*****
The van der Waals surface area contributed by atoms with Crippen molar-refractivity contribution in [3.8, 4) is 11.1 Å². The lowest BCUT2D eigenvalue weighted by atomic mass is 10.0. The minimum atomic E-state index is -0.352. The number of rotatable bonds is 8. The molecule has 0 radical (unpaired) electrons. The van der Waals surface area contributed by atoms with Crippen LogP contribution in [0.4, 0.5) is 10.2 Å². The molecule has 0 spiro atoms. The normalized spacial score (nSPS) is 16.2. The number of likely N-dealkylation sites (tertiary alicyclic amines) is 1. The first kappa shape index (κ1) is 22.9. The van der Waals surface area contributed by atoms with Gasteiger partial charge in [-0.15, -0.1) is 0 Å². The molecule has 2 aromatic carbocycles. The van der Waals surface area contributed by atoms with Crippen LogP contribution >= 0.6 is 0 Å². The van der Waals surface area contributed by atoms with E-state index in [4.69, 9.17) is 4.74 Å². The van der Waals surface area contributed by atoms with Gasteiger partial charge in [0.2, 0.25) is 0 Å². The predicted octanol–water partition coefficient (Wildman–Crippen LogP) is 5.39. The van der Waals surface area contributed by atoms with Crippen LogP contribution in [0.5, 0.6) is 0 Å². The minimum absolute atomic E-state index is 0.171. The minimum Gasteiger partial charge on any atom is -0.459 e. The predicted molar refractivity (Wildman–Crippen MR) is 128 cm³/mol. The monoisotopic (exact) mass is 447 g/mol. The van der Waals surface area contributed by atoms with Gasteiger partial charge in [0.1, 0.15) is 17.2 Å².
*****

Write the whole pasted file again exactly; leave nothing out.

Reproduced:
The van der Waals surface area contributed by atoms with Crippen molar-refractivity contribution in [3.8, 4) is 11.1 Å². The lowest BCUT2D eigenvalue weighted by atomic mass is 10.0. The minimum atomic E-state index is -0.352. The number of rotatable bonds is 8. The molecule has 0 radical (unpaired) electrons. The van der Waals surface area contributed by atoms with Crippen LogP contribution in [0.4, 0.5) is 10.2 Å². The molecule has 0 spiro atoms. The normalized spacial score (nSPS) is 16.2. The number of likely N-dealkylation sites (tertiary alicyclic amines) is 1. The first kappa shape index (κ1) is 22.9. The van der Waals surface area contributed by atoms with Gasteiger partial charge in [-0.15, -0.1) is 0 Å². The molecule has 2 aromatic carbocycles. The van der Waals surface area contributed by atoms with Crippen LogP contribution >= 0.6 is 0 Å². The van der Waals surface area contributed by atoms with E-state index in [4.69, 9.17) is 4.74 Å². The van der Waals surface area contributed by atoms with Gasteiger partial charge in [0.2, 0.25) is 0 Å². The predicted octanol–water partition coefficient (Wildman–Crippen LogP) is 5.39. The van der Waals surface area contributed by atoms with Crippen LogP contribution in [0.5, 0.6) is 0 Å². The minimum absolute atomic E-state index is 0.171. The minimum Gasteiger partial charge on any atom is -0.459 e. The predicted molar refractivity (Wildman–Crippen MR) is 128 cm³/mol. The monoisotopic (exact) mass is 447 g/mol. The van der Waals surface area contributed by atoms with Gasteiger partial charge in [0.1, 0.15) is 17.2 Å².